Singapore’s OCBC Bank has 60 years of experience banking in Myanmar as it looks to build its presence following its licence win last month.
Tan Chor Sen, OCBC’s international head, said having a Myanmar branch is important as the country is the next up-and-coming destination for business in the region.
“We are possibly the only foreign bank that is coming back to Myanmar to re-establish a branch presence in Myanmar,” he said in a telephone interview on November 3.
A forerunner of OCBC first established a Yangon branch in 1923. OCBC itself was born out of three banks on the Malayan peninsula during the Great Depression, and had a presence in Myanmar until the 1963 bank nationalisations, including founding a second Myanmar branch in Lashio, Shan State in 1939 to tap trade with China.
It re-opened in Myanmar with a representative office in 1994, and was one of nine successful applicants for a foreign banking licence on October 1.
Following its licence win, the bank is looking to assist with bringing in foreign direct investment, but also working with local financial institutions.
“So it’s an extension of activities supporting our customers to invest in potentially a highly attractive, high growth country,” he said.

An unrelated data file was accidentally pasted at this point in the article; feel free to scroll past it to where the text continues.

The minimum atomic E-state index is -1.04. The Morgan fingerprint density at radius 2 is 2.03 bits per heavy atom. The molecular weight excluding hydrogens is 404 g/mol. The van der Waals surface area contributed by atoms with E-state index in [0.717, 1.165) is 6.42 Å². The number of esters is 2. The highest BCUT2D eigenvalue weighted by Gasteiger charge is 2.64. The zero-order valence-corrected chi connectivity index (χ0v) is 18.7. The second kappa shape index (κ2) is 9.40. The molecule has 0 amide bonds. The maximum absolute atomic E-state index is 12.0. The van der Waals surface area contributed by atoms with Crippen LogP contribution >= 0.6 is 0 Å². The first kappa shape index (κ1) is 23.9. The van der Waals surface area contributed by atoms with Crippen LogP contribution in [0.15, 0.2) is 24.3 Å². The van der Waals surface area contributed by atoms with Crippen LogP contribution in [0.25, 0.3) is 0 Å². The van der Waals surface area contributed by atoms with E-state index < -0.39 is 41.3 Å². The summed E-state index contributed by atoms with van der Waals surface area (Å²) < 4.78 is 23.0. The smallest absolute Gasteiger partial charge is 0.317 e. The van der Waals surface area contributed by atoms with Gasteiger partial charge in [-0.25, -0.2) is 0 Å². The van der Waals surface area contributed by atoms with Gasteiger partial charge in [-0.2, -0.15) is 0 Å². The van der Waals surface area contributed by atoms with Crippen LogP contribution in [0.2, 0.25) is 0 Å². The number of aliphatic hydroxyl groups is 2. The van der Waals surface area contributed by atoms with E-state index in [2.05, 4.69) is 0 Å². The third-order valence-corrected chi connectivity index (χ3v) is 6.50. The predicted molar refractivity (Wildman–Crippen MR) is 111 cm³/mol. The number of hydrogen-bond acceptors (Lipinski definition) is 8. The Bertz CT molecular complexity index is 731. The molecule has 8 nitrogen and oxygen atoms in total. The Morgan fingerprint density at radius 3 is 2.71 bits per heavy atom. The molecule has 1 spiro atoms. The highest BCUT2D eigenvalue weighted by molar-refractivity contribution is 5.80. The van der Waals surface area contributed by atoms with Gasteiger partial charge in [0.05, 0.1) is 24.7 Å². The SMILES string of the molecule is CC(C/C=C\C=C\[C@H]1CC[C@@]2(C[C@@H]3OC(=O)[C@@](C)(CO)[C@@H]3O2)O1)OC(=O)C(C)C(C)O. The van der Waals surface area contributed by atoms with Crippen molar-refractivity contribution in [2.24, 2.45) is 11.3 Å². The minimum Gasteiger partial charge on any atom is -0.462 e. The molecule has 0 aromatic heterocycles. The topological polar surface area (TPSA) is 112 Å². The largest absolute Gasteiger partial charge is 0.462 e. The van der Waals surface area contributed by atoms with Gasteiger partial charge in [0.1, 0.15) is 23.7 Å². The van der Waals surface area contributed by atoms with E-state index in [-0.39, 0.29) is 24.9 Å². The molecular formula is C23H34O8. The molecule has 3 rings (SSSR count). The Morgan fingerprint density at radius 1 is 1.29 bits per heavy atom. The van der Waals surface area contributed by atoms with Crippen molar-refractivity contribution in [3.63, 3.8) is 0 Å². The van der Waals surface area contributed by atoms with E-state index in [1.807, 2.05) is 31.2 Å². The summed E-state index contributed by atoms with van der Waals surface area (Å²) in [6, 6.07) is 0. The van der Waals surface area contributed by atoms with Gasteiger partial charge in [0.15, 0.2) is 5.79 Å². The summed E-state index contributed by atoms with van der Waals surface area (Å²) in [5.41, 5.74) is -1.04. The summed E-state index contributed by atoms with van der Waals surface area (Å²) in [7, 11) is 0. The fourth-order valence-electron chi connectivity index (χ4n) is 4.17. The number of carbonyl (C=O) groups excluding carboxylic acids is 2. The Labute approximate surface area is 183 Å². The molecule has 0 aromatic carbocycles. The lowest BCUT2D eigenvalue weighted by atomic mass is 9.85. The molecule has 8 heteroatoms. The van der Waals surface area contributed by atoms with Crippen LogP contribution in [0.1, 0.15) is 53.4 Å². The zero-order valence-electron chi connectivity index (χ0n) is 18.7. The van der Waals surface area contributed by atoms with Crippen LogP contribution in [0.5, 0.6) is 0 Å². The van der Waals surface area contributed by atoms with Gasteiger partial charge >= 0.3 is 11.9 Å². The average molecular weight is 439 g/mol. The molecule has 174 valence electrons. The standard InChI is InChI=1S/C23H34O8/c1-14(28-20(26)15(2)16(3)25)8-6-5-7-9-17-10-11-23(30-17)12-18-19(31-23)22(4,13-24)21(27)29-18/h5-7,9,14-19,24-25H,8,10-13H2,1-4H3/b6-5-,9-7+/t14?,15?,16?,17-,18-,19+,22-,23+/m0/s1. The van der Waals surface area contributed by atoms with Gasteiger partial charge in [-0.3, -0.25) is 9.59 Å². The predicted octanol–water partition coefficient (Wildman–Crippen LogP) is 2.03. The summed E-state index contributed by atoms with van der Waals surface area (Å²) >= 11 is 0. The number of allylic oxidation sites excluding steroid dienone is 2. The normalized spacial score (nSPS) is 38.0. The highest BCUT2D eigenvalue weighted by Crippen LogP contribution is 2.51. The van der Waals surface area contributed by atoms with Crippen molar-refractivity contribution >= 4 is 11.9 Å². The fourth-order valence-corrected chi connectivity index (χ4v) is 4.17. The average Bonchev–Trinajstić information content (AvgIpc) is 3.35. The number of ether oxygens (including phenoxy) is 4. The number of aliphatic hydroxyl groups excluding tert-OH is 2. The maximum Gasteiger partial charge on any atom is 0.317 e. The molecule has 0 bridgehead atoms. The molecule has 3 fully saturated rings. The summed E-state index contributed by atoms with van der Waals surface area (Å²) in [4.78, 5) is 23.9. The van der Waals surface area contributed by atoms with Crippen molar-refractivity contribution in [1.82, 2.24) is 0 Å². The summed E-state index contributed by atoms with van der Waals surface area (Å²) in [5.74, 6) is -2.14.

OCBC has already supported loans to local business in the last two years.
Mr Tan highlighted an S$22 million (US$17 million) loan to Sian Mian Pte, the Singapore-registered affiliate procurement arm of Shwe Taung Group, to purchase 100 SCANIA buses for intra-country use, as well as its participation with four other foreign banks to arrange US$85 million in financing to telecoms tower company Pan Asia Majestic Eagle.
Foreign banks will have restricted licences at first, for instance limiting them to one branch and preventing them from retail banking.
Mr Tan said these restrictions will likely be gradually eased, as confidence grows in the services the foreign banks can bring to the market.
Still, the initial charter of the bank licence is quite clear, said Mr Ton.
OCBC must support the inflow of foreign investment. Its foreign clients are particularly keen on areas such as infrastructure, manufacturing and resource development. The bank must help the development of the domestic financial sector.
Some local bankers have also been vocal in their opposition to foreign banks entering Myanmar, claiming it creates a situation where important financial decisions are not always made with Myanmar’s best interests in mind.
Mr Tan said OCBC has a good relationship with local banks, built on years of collaboration and training. However, doing business in Myanmar presents its own challenges.
“We have a good track record in the country,” he said. “It is still a frontier market, it is still an emerging market, and so, one would expect policy adjustment to match the different challenges that they face opening up to different players. But all in, we don’t expect too many surprises.
“Historically we have had strong links to the country. With the right framework, the right systems, we would like to be a key contributor to Myanmar.”
Source : MYANMAR TIMES